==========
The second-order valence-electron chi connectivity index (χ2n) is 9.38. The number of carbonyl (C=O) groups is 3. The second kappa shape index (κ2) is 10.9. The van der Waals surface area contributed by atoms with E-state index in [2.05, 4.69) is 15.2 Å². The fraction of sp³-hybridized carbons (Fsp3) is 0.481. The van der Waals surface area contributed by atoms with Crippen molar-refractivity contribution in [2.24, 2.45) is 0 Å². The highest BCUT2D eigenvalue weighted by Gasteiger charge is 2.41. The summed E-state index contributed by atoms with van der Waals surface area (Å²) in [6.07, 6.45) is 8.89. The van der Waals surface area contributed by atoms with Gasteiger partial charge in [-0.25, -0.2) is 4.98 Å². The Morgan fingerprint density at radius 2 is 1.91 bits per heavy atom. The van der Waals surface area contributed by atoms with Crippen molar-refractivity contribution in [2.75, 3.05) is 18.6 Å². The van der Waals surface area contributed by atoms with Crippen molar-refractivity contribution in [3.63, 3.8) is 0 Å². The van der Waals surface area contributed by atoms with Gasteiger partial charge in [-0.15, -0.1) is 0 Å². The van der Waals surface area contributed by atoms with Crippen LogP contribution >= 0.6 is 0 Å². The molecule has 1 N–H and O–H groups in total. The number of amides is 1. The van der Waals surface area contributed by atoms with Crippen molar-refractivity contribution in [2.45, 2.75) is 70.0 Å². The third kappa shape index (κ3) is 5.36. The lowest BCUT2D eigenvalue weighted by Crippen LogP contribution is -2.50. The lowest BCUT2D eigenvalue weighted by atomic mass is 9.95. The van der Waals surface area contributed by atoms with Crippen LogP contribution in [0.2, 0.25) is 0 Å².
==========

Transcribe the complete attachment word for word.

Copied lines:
The second-order valence-electron chi connectivity index (χ2n) is 9.38. The number of carbonyl (C=O) groups is 3. The second kappa shape index (κ2) is 10.9. The van der Waals surface area contributed by atoms with E-state index in [2.05, 4.69) is 15.2 Å². The fraction of sp³-hybridized carbons (Fsp3) is 0.481. The van der Waals surface area contributed by atoms with Crippen molar-refractivity contribution in [2.24, 2.45) is 0 Å². The highest BCUT2D eigenvalue weighted by Gasteiger charge is 2.41. The summed E-state index contributed by atoms with van der Waals surface area (Å²) in [6.07, 6.45) is 8.89. The van der Waals surface area contributed by atoms with Gasteiger partial charge in [-0.25, -0.2) is 4.98 Å². The Morgan fingerprint density at radius 2 is 1.91 bits per heavy atom. The van der Waals surface area contributed by atoms with Crippen molar-refractivity contribution in [2.75, 3.05) is 18.6 Å². The van der Waals surface area contributed by atoms with Crippen molar-refractivity contribution in [3.63, 3.8) is 0 Å². The van der Waals surface area contributed by atoms with Gasteiger partial charge in [-0.15, -0.1) is 0 Å². The van der Waals surface area contributed by atoms with Crippen LogP contribution >= 0.6 is 0 Å². The molecule has 1 N–H and O–H groups in total. The number of amides is 1. The van der Waals surface area contributed by atoms with Crippen molar-refractivity contribution in [2.45, 2.75) is 70.0 Å². The third kappa shape index (κ3) is 5.36. The lowest BCUT2D eigenvalue weighted by Crippen LogP contribution is -2.50. The lowest BCUT2D eigenvalue weighted by atomic mass is 9.95. The van der Waals surface area contributed by atoms with Crippen LogP contribution in [0.2, 0.25) is 0 Å².